Hundreds Of Children In Venezuela Are Starving To Death, Says New York Times Report

"Sometimes they die in your arms just from dehydration," a doctor in Barquisimeto told the newspaper.
Children wait for food in soup kitchens that provide free food on the streets to counteract the food crisis in May 2017 in Venezuela.
Children wait for food in soup kitchens that provide free food on the streets to counteract the food crisis in May 2017 in Venezuela.
SOPA Images via Getty Images

Children in Venezuela are suffering from and dying of acute malnutrition at a staggering rate, according to a report from The New York Times published Sunday.

The Times spoke to doctors at 21 public hospitals across the country, who say there have been roughly 2,800 cases of child malnutrition and nearly 400 deaths due to the condition in the last year.

The oil-rich South American country has been enveloped in a political and economic crisis for more than a year, resulting in soaring inflation and a shortage of food, medicine and other basic necessities. Venezuela first entered into a recession in 2014.

The result of a five-month investigation, the Times’ interactive report includes firsthand accounts of several families who’d lost months-old children after being unable to find baby formula.

“Sometimes they die in your arms just from dehydration,” Dr. Milagros Hernández, a doctor who works at a children’s hospital in the northern city of Barquisimeto, told the newspaper.

Hernández said she saw a spike in malnourished patients by the end of 2016.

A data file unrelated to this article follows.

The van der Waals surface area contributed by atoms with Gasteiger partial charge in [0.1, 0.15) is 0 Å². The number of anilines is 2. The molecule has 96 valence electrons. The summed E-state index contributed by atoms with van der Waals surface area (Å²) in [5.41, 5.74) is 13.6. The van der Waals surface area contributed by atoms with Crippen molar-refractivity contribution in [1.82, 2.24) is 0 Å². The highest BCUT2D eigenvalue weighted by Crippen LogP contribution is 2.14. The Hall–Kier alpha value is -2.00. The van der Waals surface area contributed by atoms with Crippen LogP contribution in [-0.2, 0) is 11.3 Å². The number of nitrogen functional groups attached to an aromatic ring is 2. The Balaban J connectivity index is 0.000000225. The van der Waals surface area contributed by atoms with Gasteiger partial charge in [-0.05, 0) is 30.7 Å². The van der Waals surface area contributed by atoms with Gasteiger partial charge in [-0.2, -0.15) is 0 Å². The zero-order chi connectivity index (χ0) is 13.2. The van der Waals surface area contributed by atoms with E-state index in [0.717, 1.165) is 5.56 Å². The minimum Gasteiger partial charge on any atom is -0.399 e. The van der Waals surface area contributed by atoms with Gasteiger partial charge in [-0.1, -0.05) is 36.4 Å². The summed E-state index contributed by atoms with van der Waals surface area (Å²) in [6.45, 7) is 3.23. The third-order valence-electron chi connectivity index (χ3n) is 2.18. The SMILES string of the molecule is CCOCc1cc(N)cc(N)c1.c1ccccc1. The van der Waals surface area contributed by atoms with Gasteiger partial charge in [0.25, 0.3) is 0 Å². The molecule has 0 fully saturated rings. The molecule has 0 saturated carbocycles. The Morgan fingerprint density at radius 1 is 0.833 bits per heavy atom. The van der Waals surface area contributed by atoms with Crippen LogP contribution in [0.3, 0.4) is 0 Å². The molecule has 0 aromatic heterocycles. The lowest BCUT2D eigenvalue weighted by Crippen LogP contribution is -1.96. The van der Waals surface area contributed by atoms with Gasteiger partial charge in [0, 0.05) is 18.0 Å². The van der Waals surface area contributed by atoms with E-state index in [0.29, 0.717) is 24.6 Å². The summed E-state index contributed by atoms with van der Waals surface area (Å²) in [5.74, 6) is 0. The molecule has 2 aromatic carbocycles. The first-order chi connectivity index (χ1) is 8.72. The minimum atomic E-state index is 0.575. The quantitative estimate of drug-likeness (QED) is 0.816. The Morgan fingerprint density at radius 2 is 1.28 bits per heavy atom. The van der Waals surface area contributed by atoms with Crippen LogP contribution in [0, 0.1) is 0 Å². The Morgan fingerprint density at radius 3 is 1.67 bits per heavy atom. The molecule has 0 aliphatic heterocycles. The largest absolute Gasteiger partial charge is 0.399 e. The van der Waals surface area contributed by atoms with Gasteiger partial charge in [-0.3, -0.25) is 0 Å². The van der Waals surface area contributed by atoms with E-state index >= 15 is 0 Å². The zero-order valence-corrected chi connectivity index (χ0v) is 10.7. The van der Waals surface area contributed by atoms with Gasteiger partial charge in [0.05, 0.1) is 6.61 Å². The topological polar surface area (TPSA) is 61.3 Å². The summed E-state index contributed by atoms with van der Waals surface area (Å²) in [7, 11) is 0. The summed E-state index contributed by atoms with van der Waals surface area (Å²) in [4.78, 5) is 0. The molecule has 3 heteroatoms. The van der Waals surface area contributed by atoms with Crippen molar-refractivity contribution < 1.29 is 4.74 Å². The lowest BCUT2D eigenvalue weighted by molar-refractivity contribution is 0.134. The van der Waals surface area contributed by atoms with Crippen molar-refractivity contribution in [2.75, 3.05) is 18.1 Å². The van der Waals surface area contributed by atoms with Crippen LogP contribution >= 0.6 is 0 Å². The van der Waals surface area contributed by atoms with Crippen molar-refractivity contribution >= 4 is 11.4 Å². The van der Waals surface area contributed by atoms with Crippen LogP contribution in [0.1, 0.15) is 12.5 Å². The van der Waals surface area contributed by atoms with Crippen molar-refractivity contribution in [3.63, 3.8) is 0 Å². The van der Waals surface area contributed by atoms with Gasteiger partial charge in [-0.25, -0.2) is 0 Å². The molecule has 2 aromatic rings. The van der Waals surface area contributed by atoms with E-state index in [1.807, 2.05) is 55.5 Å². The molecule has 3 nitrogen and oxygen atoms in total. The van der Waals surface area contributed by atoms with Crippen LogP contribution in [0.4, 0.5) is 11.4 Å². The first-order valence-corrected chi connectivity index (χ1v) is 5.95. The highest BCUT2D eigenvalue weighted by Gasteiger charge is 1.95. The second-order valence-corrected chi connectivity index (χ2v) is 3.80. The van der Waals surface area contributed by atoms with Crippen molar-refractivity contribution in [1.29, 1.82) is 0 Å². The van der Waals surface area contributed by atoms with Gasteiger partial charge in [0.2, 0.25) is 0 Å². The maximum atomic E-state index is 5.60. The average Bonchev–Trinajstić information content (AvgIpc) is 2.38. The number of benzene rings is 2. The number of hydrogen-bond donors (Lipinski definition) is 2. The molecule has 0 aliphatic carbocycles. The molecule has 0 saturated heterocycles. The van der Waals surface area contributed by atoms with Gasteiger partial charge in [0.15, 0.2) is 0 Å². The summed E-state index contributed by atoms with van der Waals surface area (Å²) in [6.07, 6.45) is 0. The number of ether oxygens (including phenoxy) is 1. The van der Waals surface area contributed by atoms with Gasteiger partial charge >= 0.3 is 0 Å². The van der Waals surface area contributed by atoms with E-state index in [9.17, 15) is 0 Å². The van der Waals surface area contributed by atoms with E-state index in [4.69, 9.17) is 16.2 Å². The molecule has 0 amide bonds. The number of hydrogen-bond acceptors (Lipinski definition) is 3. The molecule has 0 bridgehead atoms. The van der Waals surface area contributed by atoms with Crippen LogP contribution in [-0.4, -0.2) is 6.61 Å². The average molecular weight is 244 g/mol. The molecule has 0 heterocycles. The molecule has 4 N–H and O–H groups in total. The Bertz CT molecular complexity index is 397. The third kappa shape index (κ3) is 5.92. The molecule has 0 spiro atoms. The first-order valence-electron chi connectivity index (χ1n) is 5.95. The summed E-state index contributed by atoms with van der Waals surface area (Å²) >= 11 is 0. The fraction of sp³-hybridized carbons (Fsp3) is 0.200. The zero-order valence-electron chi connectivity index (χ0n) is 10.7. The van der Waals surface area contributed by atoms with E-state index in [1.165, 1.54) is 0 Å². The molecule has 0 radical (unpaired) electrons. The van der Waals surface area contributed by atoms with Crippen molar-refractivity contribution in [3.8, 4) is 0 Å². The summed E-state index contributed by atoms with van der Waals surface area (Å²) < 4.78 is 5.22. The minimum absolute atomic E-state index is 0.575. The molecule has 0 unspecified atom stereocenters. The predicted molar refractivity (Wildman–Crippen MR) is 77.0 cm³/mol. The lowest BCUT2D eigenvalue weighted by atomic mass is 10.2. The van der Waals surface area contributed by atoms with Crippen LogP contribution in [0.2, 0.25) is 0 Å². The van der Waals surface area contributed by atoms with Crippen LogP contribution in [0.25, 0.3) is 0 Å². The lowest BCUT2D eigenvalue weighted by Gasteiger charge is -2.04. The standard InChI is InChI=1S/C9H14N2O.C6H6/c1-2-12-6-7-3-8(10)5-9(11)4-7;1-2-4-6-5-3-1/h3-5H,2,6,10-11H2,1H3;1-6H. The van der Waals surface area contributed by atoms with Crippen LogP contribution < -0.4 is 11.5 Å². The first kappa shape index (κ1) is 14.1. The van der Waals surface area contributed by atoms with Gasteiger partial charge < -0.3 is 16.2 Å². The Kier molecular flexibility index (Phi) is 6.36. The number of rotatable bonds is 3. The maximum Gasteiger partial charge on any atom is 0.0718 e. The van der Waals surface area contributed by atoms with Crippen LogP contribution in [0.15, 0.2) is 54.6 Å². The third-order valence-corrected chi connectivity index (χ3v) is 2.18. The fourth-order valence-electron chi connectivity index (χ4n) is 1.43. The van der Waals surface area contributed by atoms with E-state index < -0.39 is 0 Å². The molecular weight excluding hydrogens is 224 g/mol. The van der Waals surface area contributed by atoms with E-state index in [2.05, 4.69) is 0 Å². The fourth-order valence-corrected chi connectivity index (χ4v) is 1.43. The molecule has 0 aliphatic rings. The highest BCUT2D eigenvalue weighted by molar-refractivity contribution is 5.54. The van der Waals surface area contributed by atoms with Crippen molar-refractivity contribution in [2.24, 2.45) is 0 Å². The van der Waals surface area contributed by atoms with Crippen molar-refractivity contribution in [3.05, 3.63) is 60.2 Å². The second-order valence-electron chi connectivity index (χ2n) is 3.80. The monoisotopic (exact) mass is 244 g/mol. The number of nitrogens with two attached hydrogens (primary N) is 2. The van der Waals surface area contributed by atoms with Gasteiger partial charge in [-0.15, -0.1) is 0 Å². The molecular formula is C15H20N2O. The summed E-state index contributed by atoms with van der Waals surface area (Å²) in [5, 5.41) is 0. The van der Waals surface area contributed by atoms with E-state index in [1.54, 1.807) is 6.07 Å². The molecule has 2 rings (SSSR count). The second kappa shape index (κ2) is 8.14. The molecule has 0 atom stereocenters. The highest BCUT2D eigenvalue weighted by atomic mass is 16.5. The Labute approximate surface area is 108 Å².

“But in 2017 the increase in malnourished patients has been terrible,” she added. “Children arrive with the same weight and height of a newborn.”

The Times also examined other symptoms of the country’s crisis: malnutrition among adults, children joining violent street gangs as a result of a lack of food at home, and women seeking sterilization after it became too difficult to properly care for a child in the country’s current state.

Rising mortality rates in Venezuela made headlines in May, after then–Health Minister Antonieta Caporale’s department released the government’s first health statistics in two years.

The data showed infant mortality had increased by 30 percent and maternal mortality by 65 percent. Malaria cases had also skyrocketed. Caporale was abruptly fired days later.

Venezuelan President Nicolás Maduro, whose moves to consolidate political power during 2017 sparked several countrywide demonstrations, has refused to accept humanitarian aid as millions of Venezuelans face hunger and a lack of basic necessities.

Read The New York Times’ full interactive report on Venezuela here.

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